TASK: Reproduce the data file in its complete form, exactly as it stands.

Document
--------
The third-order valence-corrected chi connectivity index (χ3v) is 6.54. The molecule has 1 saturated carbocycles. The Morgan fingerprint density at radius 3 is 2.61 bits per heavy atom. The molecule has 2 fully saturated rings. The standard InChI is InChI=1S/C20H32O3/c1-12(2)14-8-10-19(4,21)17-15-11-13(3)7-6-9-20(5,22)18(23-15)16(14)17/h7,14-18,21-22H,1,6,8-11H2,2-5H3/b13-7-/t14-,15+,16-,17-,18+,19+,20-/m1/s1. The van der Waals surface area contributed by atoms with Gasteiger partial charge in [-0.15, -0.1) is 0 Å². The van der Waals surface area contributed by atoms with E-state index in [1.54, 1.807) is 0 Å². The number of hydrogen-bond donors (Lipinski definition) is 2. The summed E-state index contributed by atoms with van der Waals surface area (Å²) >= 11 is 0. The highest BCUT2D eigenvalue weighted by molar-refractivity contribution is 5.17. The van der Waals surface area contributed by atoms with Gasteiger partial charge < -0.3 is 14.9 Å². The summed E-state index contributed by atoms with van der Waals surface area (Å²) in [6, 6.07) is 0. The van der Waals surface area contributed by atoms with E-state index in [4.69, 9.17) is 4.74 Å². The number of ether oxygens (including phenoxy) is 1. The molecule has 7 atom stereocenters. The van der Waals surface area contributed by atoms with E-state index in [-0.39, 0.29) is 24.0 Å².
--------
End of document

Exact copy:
The third-order valence-corrected chi connectivity index (χ3v) is 6.54. The molecule has 1 saturated carbocycles. The Morgan fingerprint density at radius 3 is 2.61 bits per heavy atom. The molecule has 2 fully saturated rings. The standard InChI is InChI=1S/C20H32O3/c1-12(2)14-8-10-19(4,21)17-15-11-13(3)7-6-9-20(5,22)18(23-15)16(14)17/h7,14-18,21-22H,1,6,8-11H2,2-5H3/b13-7-/t14-,15+,16-,17-,18+,19+,20-/m1/s1. The van der Waals surface area contributed by atoms with Gasteiger partial charge in [-0.15, -0.1) is 0 Å². The van der Waals surface area contributed by atoms with E-state index in [1.54, 1.807) is 0 Å². The number of hydrogen-bond donors (Lipinski definition) is 2. The summed E-state index contributed by atoms with van der Waals surface area (Å²) >= 11 is 0. The highest BCUT2D eigenvalue weighted by molar-refractivity contribution is 5.17. The van der Waals surface area contributed by atoms with Gasteiger partial charge < -0.3 is 14.9 Å². The summed E-state index contributed by atoms with van der Waals surface area (Å²) in [6, 6.07) is 0. The van der Waals surface area contributed by atoms with E-state index in [4.69, 9.17) is 4.74 Å². The number of ether oxygens (including phenoxy) is 1. The molecule has 7 atom stereocenters. The van der Waals surface area contributed by atoms with E-state index in [-0.39, 0.29) is 24.0 Å².